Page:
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El Salvador’s Broad Computer Crime Laws Threaten Rights

New Provisions Could Undermine Privacy, Chill Speech

An interior view of the El Salvadoran legislative assembly in San Salvador on May 1, 2021. © 2021 Camilo Freedman / SOPA Images/Sipa via AP Images

Earlier this month, El Salvador’s Legislative Assembly approved a reform to the country’s Criminal Procedural Code on computer crimes that could infringe on privacy and chill free expression and association.

Under the reform, digital agents operating under police control would conduct “necessary undercover digital operations” to investigate crimes under El Salvador’s Special Law Against Computer Crimes and other “special laws.” The agents would operate with the Attorney General Office’s approval and without a court order. The reform is vague about the scope of the agents’ operations, raising questions about the extent to which they will be allowed to intrude on privacy rights. It also does not specify or limit the circumstances in which agents might be deployed, and establishes no independent oversight to audit cases, raising transparency and accountability concerns.

These provisions are particularly troubling against the background of other amendments the assembly made to the Special Law Against Computer Crimes in December, which define offenses in broad and vague terms. For example, one of the amendments would criminalize using technology to obtain or distribute “confidential” information, a provision that could easily be misused against journalists, advocacy groups, or whistleblowers. Several organizations, including digital rights group Derechos Digitales, expressed alarm at the reforms.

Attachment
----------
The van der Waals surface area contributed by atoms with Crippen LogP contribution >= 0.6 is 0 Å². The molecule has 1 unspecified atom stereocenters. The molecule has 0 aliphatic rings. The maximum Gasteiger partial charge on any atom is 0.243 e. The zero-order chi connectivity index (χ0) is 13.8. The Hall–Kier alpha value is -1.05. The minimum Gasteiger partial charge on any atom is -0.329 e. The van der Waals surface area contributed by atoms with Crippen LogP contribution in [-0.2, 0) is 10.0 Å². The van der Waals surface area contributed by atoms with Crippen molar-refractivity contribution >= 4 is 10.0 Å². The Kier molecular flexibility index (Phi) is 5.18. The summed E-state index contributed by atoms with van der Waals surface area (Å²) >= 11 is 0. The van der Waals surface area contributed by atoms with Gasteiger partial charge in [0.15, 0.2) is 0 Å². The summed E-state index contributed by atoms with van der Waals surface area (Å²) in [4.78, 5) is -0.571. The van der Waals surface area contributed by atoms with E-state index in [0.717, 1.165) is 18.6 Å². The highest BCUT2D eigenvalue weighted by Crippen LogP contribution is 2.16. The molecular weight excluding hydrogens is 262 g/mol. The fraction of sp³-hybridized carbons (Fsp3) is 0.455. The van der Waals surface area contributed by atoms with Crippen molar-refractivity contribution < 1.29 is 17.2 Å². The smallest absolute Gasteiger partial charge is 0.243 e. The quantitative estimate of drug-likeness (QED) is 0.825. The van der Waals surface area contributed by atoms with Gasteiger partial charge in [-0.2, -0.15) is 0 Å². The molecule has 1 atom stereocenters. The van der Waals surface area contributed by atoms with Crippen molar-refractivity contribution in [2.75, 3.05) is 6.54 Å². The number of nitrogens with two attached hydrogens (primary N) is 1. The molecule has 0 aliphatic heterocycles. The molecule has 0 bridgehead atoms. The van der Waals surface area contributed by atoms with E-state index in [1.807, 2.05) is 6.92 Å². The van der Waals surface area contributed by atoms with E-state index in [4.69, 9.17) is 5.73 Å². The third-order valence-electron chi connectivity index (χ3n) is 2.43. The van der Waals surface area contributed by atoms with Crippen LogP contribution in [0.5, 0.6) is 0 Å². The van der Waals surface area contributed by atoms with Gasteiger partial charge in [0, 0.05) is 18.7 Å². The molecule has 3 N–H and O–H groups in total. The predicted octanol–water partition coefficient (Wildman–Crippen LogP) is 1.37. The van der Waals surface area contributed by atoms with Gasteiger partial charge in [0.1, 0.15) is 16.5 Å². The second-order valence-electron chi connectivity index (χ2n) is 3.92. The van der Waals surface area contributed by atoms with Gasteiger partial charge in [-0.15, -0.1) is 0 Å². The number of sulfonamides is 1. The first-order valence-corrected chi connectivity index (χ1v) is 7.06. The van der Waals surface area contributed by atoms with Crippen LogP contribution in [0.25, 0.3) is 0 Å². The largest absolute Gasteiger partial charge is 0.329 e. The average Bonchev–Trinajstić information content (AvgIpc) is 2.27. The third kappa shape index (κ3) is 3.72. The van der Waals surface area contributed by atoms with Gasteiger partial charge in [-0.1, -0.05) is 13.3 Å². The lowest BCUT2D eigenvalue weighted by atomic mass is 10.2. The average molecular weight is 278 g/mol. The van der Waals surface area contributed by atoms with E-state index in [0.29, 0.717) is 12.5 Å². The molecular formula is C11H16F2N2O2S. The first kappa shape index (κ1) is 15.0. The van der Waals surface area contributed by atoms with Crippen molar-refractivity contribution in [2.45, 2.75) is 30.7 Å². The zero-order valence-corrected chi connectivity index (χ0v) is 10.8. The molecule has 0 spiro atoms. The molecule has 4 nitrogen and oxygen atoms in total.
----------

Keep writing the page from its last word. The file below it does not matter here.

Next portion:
The reforms come in the context of multiple Salvadoran government efforts to stifle dissent. Last November, the government proposed a “foreign agents” bill that, if passed, would heavily restrict the work of journalists and civil society.

Recent reports that Pegasus spyware, which enables surveillance of a person and their contacts through their mobile phone, had been used to hack at least thirty-five Salvadoran journalists and civil society members also raise significant concerns over illegal surveillance. Attorney General Rodolfo Delgado, appointed by the government’s ruling party, said he would investigate the allegations.

Israel-based company NSO Group, which develops and sells Pegasus spyware, says it only sells its products to governments and law enforcement agencies. The Salvadoran government has denied using Pegasus and being an NSO Group client. NSO reportedly declined to comment on whether El Salvador was a Pegasus customer. NSO also said it is not involved in surveillance operations and that its policies bar misuse of its spyware for activities such as monitoring dissidents, activists, and journalists. However, evidence indicates that Pegasus is being used for this purpose in multiple countries.

In this context, the recent computer crimes reforms look like an attempt to provide legal cover for surveillance or harassment of journalists and others. It is more important than ever for the international community to support their efforts to counter the government’s authoritarian tendencies.

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